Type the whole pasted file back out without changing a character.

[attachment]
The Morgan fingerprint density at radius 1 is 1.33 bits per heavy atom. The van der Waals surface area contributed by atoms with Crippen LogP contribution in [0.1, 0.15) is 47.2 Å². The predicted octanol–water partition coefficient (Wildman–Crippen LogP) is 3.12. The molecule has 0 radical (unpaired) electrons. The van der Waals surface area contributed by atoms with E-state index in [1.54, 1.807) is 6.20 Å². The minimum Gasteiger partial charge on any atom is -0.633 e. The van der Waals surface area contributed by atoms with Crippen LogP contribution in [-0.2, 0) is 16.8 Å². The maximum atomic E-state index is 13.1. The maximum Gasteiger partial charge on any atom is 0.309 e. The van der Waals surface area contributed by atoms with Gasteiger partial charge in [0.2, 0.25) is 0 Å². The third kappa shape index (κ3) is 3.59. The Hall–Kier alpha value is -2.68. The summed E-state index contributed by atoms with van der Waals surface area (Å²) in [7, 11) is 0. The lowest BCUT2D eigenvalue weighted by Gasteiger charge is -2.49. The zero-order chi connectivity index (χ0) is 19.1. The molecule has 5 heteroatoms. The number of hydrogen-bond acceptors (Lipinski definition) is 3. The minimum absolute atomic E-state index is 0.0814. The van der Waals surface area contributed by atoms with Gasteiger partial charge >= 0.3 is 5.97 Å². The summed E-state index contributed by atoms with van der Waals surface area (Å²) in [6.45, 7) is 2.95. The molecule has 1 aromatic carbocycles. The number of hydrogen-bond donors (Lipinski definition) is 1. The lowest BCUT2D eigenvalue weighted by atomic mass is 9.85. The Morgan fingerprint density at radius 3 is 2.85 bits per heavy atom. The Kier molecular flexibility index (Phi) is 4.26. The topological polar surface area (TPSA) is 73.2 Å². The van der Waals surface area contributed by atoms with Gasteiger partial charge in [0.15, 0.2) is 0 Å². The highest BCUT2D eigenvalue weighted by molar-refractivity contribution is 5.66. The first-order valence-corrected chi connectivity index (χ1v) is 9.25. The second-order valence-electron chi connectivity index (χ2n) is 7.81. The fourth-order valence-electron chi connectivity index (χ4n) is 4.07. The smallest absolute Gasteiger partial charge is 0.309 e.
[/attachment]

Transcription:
The Morgan fingerprint density at radius 1 is 1.33 bits per heavy atom. The van der Waals surface area contributed by atoms with Crippen LogP contribution in [0.1, 0.15) is 47.2 Å². The predicted octanol–water partition coefficient (Wildman–Crippen LogP) is 3.12. The molecule has 0 radical (unpaired) electrons. The van der Waals surface area contributed by atoms with E-state index in [1.54, 1.807) is 6.20 Å². The minimum Gasteiger partial charge on any atom is -0.633 e. The van der Waals surface area contributed by atoms with Crippen LogP contribution in [-0.2, 0) is 16.8 Å². The maximum atomic E-state index is 13.1. The maximum Gasteiger partial charge on any atom is 0.309 e. The van der Waals surface area contributed by atoms with Gasteiger partial charge in [0.2, 0.25) is 0 Å². The third kappa shape index (κ3) is 3.59. The Hall–Kier alpha value is -2.68. The summed E-state index contributed by atoms with van der Waals surface area (Å²) in [7, 11) is 0. The lowest BCUT2D eigenvalue weighted by Gasteiger charge is -2.49. The zero-order chi connectivity index (χ0) is 19.1. The molecule has 5 heteroatoms. The number of hydrogen-bond acceptors (Lipinski definition) is 3. The minimum absolute atomic E-state index is 0.0814. The van der Waals surface area contributed by atoms with Gasteiger partial charge >= 0.3 is 5.97 Å². The summed E-state index contributed by atoms with van der Waals surface area (Å²) in [6.45, 7) is 2.95. The molecule has 1 aromatic carbocycles. The number of hydrogen-bond donors (Lipinski definition) is 1. The lowest BCUT2D eigenvalue weighted by atomic mass is 9.85. The Morgan fingerprint density at radius 3 is 2.85 bits per heavy atom. The Kier molecular flexibility index (Phi) is 4.26. The topological polar surface area (TPSA) is 73.2 Å². The van der Waals surface area contributed by atoms with Gasteiger partial charge in [0.15, 0.2) is 0 Å². The highest BCUT2D eigenvalue weighted by molar-refractivity contribution is 5.66. The first-order valence-corrected chi connectivity index (χ1v) is 9.25. The second-order valence-electron chi connectivity index (χ2n) is 7.81. The fourth-order valence-electron chi connectivity index (χ4n) is 4.07. The smallest absolute Gasteiger partial charge is 0.309 e.